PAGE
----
Making a custom ‘dotnet new’ template

Why make a template

I am a bit biased these days, but once I spin up a folder structure and/or text document manually more than twice, I give some thought to templating it. If I need to keep making more of something, the time to get all the boilerplate content in place is time taken away from the good stuff I want to write.

This is the first in a series of posts about creating custom templates for the dotnet new system.

How to template

There are lots of templating systems out there that can allow you to create content quickly. If you have used any of the ASP.NET generators, those use Yeoman to spin up new ASP.NET projects quickly. I’m not saying any template engine is better here, just showing what I’ve been using lately.

I have been using the templating engine built into the .NET Core SDK, since it tends to be installed on all my development machines. The .NET Core template system is exposed through the dotnet new command-line program, where the dotnet program is able to do way more stuff like compiling code, managing NuGet packages, or running .NET Core applications. (Run dotnet --help to see a list of all the SDK commands available to you.)

That said, if you need to be able to create content from templates in an environment where you don’t want the full .NET Core SDK installed, you may want to consider other alternatives, or research how to put just a core templating engine into your own tools and deliverables.

Get started with .NET Core SDK

You can get the .NET Core SDK installed on macOS, Windows, and Linux. I have it on my MacBook, a couple Windows 10 machines, and a Raspberry Pi or two. If you work with Visual Studio 2017 or Visual Studio for Mac, you may have it installed already, too. From your favorite command line, run the following command to get the current installed .NET Core SDK version on your machine.

dotnet --version

If that fails for you, you can still join in the fun. Run over to the .NET getting-started guide and click the download link. That link should land you in the right spot for your current platform. After you install the SDK, you may need to close and relaunch any command line windows you had open previously.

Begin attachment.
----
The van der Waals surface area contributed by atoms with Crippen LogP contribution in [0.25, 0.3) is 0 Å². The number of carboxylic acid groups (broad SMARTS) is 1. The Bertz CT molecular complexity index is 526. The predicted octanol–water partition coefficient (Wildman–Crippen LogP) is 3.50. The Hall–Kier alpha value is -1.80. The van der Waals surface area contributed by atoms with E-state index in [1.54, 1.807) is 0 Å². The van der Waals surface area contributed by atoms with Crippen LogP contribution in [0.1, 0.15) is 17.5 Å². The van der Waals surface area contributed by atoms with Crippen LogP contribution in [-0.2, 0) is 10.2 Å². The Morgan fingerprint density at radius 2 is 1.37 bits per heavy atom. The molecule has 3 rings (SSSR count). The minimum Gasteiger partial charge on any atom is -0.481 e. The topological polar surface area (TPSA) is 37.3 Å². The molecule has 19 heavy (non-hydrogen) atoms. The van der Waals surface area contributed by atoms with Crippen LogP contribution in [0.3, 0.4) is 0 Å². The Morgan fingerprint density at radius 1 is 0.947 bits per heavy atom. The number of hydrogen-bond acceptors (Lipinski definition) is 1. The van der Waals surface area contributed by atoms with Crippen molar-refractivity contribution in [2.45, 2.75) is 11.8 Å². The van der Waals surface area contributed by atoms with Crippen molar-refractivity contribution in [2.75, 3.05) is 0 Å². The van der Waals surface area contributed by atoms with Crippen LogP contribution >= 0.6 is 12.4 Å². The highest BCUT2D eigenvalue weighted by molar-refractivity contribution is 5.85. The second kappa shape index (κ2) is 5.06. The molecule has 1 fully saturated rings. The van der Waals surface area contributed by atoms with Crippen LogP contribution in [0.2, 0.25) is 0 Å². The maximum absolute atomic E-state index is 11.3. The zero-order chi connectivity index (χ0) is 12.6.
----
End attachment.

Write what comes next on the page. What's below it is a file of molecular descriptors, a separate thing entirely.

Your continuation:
Once you have the .NET SDK installed, give that command another run to make sure everything is happy. I am running version 2.1.300, which is the latest release as of writing this. If you got something like 2.1.###, you should be able to do everything I’m doing here (taken with a big Works on My Machine™ disclaimer).

Create a project

The default .NET Core SDK installation will give you some initial templates if you want to give them a shot. To list all the available templates, just run the following command with no parameters.

dotnet new --list

You should have at least some .NET Core templates for console apps, test projects, and ASP.NET projects. Let’s spin up a .NET Core console app. Each of the templates has a “short name” you can pass to dotnet new. If you use a template without any parameters, it will put all the resulting files in your current directory. In this case, this command will create a C# project file named after the current directory and code file (as well as some results in /obj because it also does a NuGet restore).

dotnet new console

Don’t worry, though. If you run this command in a directory where you have conflicting files, it won’t overwrite them. You’ll get an error for any conflicts.

So you don’t have to worry about polluting your current directory, you can give the command another option to drop the template output into a new destination.

dotnet new console --output MyConsoleApp

With the --output parameter and value, the result will be put in the /MyConsoleApp folder.

While many of these templates create projects you can immediately compile and/or run, that certainly isn’t a requirement. In this case, you could run the following commands to execute the resulting console project.

cd MyConsoleApp
dotnet run MyConsoleApp.csproj

I want my own template

Now we can start having fun. Let’s say you need to make your own console template. The only difference between the console project we generated and a template of our own is a .template.config folder containing a template.json file. First, make a change to your MyConsoleApp project to make it your own. A simple-yet-noticeable change would be to edit Program.cs to output your own phrase. In my case, I changed the Console.WriteLine call to this.

Console.WriteLine("Hello from a new template!");

Now, we just need the template configuration.

Create a new folder in MyConsoleApp called .template.config.

Open your favorite text editor and create a new file. Save it to the .template.config folder as template.json. This JSON file is just the configuration for our template. Here is a sample of the bare minimum this file we might use for our console app template.